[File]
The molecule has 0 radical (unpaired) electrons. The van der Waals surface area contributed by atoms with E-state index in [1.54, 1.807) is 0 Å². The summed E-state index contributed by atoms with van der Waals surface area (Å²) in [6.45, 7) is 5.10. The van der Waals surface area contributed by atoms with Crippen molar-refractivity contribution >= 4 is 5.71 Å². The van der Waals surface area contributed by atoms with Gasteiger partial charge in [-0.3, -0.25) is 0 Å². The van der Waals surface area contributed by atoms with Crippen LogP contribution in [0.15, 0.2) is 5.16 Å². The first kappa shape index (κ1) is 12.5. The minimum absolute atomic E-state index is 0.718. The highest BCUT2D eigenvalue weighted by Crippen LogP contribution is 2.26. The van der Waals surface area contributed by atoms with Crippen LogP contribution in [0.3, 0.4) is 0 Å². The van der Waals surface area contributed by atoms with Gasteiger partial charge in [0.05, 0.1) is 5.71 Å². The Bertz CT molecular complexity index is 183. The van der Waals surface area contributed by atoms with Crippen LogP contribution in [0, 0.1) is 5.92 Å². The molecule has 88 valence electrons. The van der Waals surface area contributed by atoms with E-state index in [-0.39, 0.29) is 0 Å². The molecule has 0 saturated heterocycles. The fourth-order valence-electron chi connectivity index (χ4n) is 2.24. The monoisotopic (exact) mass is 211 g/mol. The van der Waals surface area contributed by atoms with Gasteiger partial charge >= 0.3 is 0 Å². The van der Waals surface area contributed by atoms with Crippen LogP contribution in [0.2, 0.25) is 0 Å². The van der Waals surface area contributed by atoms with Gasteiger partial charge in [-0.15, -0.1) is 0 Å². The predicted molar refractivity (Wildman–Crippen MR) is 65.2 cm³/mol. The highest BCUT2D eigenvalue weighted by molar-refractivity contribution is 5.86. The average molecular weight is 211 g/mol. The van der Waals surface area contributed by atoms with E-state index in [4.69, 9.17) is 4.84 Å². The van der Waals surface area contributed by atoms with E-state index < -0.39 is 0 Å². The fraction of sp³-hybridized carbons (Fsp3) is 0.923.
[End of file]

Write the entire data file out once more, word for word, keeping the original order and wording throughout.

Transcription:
The molecule has 0 radical (unpaired) electrons. The van der Waals surface area contributed by atoms with E-state index in [1.54, 1.807) is 0 Å². The summed E-state index contributed by atoms with van der Waals surface area (Å²) in [6.45, 7) is 5.10. The van der Waals surface area contributed by atoms with Crippen molar-refractivity contribution >= 4 is 5.71 Å². The van der Waals surface area contributed by atoms with Gasteiger partial charge in [-0.3, -0.25) is 0 Å². The van der Waals surface area contributed by atoms with Crippen LogP contribution in [0.15, 0.2) is 5.16 Å². The first kappa shape index (κ1) is 12.5. The minimum absolute atomic E-state index is 0.718. The highest BCUT2D eigenvalue weighted by Crippen LogP contribution is 2.26. The van der Waals surface area contributed by atoms with Crippen LogP contribution in [0.3, 0.4) is 0 Å². The van der Waals surface area contributed by atoms with Gasteiger partial charge in [0.05, 0.1) is 5.71 Å². The Bertz CT molecular complexity index is 183. The van der Waals surface area contributed by atoms with Crippen LogP contribution in [0, 0.1) is 5.92 Å². The molecule has 88 valence electrons. The van der Waals surface area contributed by atoms with E-state index in [-0.39, 0.29) is 0 Å². The molecule has 0 saturated heterocycles. The fourth-order valence-electron chi connectivity index (χ4n) is 2.24. The monoisotopic (exact) mass is 211 g/mol. The van der Waals surface area contributed by atoms with Gasteiger partial charge >= 0.3 is 0 Å². The van der Waals surface area contributed by atoms with Crippen LogP contribution in [0.2, 0.25) is 0 Å². The van der Waals surface area contributed by atoms with Gasteiger partial charge in [-0.15, -0.1) is 0 Å². The predicted molar refractivity (Wildman–Crippen MR) is 65.2 cm³/mol. The highest BCUT2D eigenvalue weighted by molar-refractivity contribution is 5.86. The average molecular weight is 211 g/mol. The van der Waals surface area contributed by atoms with E-state index in [4.69, 9.17) is 4.84 Å². The van der Waals surface area contributed by atoms with E-state index < -0.39 is 0 Å². The fraction of sp³-hybridized carbons (Fsp3) is 0.923.